Surgeries

We perform

Surgeries:

Trigeminal radiofrequency rhizotomy

Trigeminal Neuralgia is a rare type of facial pain characterised by severe, intermittent, sharp, shooting, electric shock pain which is triggerable by eating, drinking, touch, wind. There is no prior history of injury, shingles or surgery which may cause other types of facial pain.  It typically responds to drugs like Tegretol or Carbamazepine and is unlikely to respond to typical pain relieving medications.

There are two general surgical treatments for trigeminal neuralgia which is refractory to medical therapy. The first, microvascular decompression or MVD is discussed previously and involves a craniotomy. The second type involve less invasive treatments to numb the nerve and these can usually be performed as an outpatient surgery.

Trigeminal radiofrequency rhizotomy is a minimally invasive procedure to provide relief of trigeminal neuralgia pain. It involves numbing branches of the trigeminal nerve using radiofrequency or electricity to selectively block the pain carrying fibres. Correctly performed it is successful in 95% of patients and can provide long duration of pain relief. It is ideal for patients with multiple sclerosis trigeminal neuralgia, those not fit for cranial surgery or after pain recurrence with other treatment modalities.

Before surgery a CT and x ray are performed to assist with navigation. The procedure is performed under sedation or general anaesthesia. Once asleep a poke incision is made in the cheek and the radiofrequency needle is advanced into the foramen ovale. Stimulation can then be elicited to get the exact localisation of the probe to treat the exact location of pain. Once confirmed a radiofrequency lesion is made under sedation. The aim is to create an area of discrete mild numbness to block the pain.

Risks of the procedure are excessive facial numbness, incomplete pain relief and rarely stroke or death. Depending on the depth of numbness pain relief can be short to long lasting but the procedure can be repeatedly as required.

Trigeminal radiofrequency rhizotomy

Trigeminal Neuralgia is a rare type of facial pain characterised by severe, intermittent, sharp, shooting, electric shock pain which is triggerable by eating, drinking, touch, wind. There is no prior history of injury, shingles or surgery which may cause other types of facial pain.  It typically responds to drugs like Tegretol or Carbamazepine and is unlikely to respond to typical pain relieving medications.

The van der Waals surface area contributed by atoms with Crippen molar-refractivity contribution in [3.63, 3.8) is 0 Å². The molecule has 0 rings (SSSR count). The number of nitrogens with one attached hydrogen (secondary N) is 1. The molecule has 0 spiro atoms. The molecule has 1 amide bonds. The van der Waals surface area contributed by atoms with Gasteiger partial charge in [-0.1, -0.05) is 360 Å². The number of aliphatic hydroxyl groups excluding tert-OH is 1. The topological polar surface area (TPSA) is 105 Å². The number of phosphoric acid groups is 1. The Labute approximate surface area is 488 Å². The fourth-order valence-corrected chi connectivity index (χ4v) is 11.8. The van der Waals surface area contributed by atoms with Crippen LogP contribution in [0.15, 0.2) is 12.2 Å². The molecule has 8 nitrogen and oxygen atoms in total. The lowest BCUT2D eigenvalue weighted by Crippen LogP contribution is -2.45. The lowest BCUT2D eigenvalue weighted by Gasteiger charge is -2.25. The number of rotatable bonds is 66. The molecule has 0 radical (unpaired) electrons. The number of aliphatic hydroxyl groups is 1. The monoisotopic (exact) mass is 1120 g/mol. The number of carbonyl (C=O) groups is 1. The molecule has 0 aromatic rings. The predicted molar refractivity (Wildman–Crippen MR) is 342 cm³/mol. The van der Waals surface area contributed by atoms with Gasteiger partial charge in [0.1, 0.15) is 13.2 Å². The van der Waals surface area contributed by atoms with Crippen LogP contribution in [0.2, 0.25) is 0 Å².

There are two general surgical treatments for trigeminal neuralgia which is refractory to medical therapy. The first, microvascular decompression or MVD is discussed previously and involves a craniotomy. The second type involve less invasive treatments to numb the nerve and these can usually be performed as an outpatient surgery.

Trigeminal radiofrequency rhizotomy is a minimally invasive procedure to provide relief of trigeminal neuralgia pain. It involves numbing branches of the trigeminal nerve using radiofrequency or electricity to selectively block the pain carrying fibres. Correctly performed it is successful in 95% of patients and can provide long duration of pain relief. It is ideal for patients with multiple sclerosis trigeminal neuralgia, those not fit for cranial surgery or after pain recurrence with other treatment modalities.

Before surgery a CT and x ray are performed to assist with navigation. The procedure is performed under sedation or general anaesthesia. Once asleep a poke incision is made in the cheek and the radiofrequency needle is advanced into the foramen ovale. Stimulation can then be elicited to get the exact localisation of the probe to treat the exact location of pain. Once confirmed a radiofrequency lesion is made under sedation. The aim is to create an area of discrete mild numbness to block the pain.

Risks of the procedure are excessive facial numbness, incomplete pain relief and rarely stroke or death. Depending on the depth of numbness pain relief can be short to long lasting but the procedure can be repeatedly as required.